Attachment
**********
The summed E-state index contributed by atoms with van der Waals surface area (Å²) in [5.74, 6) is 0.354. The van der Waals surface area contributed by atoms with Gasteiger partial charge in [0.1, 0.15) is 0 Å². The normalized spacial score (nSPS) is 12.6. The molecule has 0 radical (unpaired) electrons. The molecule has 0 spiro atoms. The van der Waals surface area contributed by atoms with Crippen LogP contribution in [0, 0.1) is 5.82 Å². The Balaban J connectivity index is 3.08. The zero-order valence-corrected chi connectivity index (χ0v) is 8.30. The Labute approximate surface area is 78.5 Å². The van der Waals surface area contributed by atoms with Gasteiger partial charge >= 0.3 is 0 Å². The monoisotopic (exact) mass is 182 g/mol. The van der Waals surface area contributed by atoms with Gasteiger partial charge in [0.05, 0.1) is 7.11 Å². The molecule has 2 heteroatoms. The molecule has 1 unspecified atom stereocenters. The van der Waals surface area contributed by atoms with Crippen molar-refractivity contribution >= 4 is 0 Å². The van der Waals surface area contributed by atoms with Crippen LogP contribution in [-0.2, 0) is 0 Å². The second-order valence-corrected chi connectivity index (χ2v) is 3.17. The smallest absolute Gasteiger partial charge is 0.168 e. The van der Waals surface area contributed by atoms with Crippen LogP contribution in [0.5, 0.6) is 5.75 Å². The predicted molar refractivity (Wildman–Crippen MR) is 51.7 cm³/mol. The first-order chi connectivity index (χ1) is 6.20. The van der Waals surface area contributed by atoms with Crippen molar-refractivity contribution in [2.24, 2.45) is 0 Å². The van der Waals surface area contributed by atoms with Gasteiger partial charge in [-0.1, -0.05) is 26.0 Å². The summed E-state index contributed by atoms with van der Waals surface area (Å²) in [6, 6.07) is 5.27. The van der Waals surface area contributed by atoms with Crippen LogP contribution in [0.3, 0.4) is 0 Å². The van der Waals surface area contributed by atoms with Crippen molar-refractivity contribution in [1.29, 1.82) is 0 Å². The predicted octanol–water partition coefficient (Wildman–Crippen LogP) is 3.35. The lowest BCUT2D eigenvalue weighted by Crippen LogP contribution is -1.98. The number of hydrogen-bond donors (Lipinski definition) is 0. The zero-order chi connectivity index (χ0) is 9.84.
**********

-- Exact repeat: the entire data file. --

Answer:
The summed E-state index contributed by atoms with van der Waals surface area (Å²) in [5.74, 6) is 0.354. The van der Waals surface area contributed by atoms with Gasteiger partial charge in [0.1, 0.15) is 0 Å². The normalized spacial score (nSPS) is 12.6. The molecule has 0 radical (unpaired) electrons. The molecule has 0 spiro atoms. The van der Waals surface area contributed by atoms with Crippen LogP contribution in [0, 0.1) is 5.82 Å². The Balaban J connectivity index is 3.08. The zero-order valence-corrected chi connectivity index (χ0v) is 8.30. The Labute approximate surface area is 78.5 Å². The van der Waals surface area contributed by atoms with Gasteiger partial charge >= 0.3 is 0 Å². The monoisotopic (exact) mass is 182 g/mol. The van der Waals surface area contributed by atoms with Gasteiger partial charge in [0.05, 0.1) is 7.11 Å². The molecule has 2 heteroatoms. The molecule has 1 unspecified atom stereocenters. The van der Waals surface area contributed by atoms with Crippen molar-refractivity contribution >= 4 is 0 Å². The van der Waals surface area contributed by atoms with Crippen LogP contribution in [-0.2, 0) is 0 Å². The second-order valence-corrected chi connectivity index (χ2v) is 3.17. The smallest absolute Gasteiger partial charge is 0.168 e. The van der Waals surface area contributed by atoms with Crippen LogP contribution in [0.5, 0.6) is 5.75 Å². The predicted molar refractivity (Wildman–Crippen MR) is 51.7 cm³/mol. The first-order chi connectivity index (χ1) is 6.20. The van der Waals surface area contributed by atoms with Crippen molar-refractivity contribution in [2.24, 2.45) is 0 Å². The van der Waals surface area contributed by atoms with Gasteiger partial charge in [-0.1, -0.05) is 26.0 Å². The summed E-state index contributed by atoms with van der Waals surface area (Å²) in [6, 6.07) is 5.27. The van der Waals surface area contributed by atoms with Crippen LogP contribution in [0.3, 0.4) is 0 Å². The van der Waals surface area contributed by atoms with Crippen molar-refractivity contribution in [1.29, 1.82) is 0 Å². The predicted octanol–water partition coefficient (Wildman–Crippen LogP) is 3.35. The lowest BCUT2D eigenvalue weighted by Crippen LogP contribution is -1.98. The number of hydrogen-bond donors (Lipinski definition) is 0. The zero-order chi connectivity index (χ0) is 9.84.